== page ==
Anyway, I liked it and recommend it for a casual sit down.

Pet Food

Thanks for everyone who has contacted us about the pet food recall. Milo's food is unaffected because the recall only covers wet food and his diet is almost entirely dry food. What wet food he does receive as a treat is made by Royal Canin and not covered by the recall.

Thursday, March 15, 2007

Traction Control Spikes

My favorite gizmo from Knight Rider is becoming a reality. No, not turbo boost or ejection seats. Definitely not Mr Feaney talking to me from my dashboard. No, someone has actually built a tire with retractable traction control spikes. Sweet.

Wednesday, March 14, 2007

Cooking Bio-Diesel

MakeBlog has a link on how to cook Bio-Diesel up in your kitchen or garage. You know, in case of Zombie attack when the only thing you scrounge to fuel your truck is old McDonald's fryer oil. It's no beer launching refrigerator, but it could save your life.

What's In a Name?

GetReligion has two fine articles questioning common definitions of words we use all the time, like "Evangelical" or "Devout Muslim."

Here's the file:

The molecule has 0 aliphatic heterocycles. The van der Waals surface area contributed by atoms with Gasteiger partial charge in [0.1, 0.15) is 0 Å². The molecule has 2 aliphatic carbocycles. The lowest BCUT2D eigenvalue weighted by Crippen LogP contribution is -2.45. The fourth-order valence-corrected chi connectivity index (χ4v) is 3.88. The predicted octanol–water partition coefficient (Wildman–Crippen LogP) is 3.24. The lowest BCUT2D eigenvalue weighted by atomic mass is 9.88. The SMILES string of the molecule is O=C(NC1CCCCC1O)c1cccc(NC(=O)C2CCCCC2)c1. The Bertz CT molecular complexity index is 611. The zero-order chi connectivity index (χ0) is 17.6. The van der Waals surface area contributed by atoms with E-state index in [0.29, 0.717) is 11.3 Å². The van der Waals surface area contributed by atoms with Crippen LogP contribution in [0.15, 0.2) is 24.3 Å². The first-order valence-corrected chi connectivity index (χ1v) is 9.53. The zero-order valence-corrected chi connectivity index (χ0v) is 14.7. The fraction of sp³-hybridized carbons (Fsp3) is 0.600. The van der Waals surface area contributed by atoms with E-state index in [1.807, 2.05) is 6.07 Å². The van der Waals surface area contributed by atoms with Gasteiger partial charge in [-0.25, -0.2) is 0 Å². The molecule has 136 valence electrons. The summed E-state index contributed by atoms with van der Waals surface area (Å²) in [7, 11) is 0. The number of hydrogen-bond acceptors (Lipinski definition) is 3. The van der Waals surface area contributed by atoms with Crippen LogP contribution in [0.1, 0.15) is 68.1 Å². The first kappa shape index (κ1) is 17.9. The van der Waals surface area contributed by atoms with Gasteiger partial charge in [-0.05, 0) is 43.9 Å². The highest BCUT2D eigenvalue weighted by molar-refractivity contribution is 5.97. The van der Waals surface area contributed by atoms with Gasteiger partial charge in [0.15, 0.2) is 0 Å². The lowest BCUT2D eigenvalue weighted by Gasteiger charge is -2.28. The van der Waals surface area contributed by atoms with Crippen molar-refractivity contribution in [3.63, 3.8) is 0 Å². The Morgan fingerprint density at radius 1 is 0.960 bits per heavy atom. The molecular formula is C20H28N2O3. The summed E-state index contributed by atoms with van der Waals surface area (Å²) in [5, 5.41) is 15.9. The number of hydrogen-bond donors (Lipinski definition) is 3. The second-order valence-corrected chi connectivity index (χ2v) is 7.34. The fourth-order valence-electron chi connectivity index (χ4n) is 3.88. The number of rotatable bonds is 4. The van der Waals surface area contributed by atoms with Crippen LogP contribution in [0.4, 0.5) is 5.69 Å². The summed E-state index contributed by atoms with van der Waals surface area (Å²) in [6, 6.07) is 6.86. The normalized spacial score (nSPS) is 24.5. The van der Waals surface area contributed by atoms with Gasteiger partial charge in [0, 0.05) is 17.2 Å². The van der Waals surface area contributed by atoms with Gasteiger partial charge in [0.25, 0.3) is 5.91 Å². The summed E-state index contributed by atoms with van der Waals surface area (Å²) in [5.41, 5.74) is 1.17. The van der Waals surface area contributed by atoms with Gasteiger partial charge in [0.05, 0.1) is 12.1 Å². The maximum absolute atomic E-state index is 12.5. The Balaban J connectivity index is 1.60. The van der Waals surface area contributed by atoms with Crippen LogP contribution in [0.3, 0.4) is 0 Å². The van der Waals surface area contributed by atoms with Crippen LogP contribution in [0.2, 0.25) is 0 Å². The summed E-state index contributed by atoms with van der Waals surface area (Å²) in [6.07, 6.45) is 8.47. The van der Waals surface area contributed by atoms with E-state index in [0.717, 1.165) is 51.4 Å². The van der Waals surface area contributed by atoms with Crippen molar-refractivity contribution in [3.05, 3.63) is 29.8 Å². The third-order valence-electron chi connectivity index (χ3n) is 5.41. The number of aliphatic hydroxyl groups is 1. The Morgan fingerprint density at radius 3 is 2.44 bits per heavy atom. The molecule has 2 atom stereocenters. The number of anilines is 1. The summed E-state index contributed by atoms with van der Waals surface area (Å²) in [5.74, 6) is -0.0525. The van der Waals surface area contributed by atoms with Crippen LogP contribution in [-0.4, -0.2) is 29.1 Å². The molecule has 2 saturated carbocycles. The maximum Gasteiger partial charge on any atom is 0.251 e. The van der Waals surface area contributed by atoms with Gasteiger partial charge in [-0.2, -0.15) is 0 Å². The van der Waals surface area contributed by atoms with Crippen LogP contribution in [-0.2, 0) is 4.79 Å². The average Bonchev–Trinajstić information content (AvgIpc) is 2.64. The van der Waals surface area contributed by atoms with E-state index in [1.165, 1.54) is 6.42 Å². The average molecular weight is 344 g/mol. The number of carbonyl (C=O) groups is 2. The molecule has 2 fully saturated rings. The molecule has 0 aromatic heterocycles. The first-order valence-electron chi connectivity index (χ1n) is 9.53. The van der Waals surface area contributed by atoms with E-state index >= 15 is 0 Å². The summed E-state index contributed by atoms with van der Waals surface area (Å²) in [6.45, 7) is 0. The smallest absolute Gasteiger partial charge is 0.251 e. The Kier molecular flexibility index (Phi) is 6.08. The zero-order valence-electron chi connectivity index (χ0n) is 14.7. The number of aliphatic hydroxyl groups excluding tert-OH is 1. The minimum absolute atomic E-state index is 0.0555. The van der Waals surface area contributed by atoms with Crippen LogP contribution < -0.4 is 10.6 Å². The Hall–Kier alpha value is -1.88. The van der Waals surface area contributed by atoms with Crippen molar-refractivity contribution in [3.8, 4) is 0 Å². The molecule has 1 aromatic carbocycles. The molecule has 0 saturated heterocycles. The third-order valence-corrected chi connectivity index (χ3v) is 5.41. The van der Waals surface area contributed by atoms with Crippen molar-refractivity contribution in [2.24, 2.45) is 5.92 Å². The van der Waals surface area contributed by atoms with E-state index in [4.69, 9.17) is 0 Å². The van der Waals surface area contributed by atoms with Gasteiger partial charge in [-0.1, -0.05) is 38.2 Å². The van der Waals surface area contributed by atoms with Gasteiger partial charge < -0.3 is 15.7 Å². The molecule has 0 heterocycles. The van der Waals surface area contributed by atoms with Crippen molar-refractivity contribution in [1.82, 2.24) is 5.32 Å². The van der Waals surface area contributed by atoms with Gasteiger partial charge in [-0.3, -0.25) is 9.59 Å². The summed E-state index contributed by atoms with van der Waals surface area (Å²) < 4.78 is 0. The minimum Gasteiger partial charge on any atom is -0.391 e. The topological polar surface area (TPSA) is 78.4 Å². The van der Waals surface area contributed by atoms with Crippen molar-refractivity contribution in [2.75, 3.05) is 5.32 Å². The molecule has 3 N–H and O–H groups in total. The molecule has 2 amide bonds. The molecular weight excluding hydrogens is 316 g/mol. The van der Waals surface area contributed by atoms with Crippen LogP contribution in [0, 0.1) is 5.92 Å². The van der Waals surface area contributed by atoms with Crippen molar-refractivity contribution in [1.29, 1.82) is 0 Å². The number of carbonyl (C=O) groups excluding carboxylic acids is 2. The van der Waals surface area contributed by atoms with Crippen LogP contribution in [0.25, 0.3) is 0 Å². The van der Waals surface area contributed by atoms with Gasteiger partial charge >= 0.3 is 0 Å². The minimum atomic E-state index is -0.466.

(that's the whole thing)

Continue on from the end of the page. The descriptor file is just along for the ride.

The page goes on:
The first is a story about the growing discord among Evangelicals about environmental policy. The arch-conservatives and political activists want the environment on the back burner. The young hipsters want it to take more prominence. Amid all of this the press is losing sight of the fact that these issues are largely outside of the core beliefs of Evangelicalism in the first place.

The second is a story about an Iraqi Muslim who owned a book shop in Baghdad and, unfortunately, died in a car bomb last week. The reporter referred to him as a "devout muslim" but was he? How does the reporter know? What makes a muslim devout, etc.?

Language is a tricky thing to get right.

Tuesday, March 13, 2007

The God Ghetto

I have to agree with Gavin Richardson and John the Methodist:
I cannot remember if I have talked about or other separate "clone" sites that try and give a "church friendly" replication of what is popular in culture. My personal perspective is to say, those are well and good, but, Christ didn't do all his preaching/teaching/discipling within the confines of the walls of the temple. God in the Old Testament wasn't exactly pleased when people made the temple his "home." they moved outside to where the people were. So I’m somewhat discouraged again to see the incarnation of another clone. "God Tube"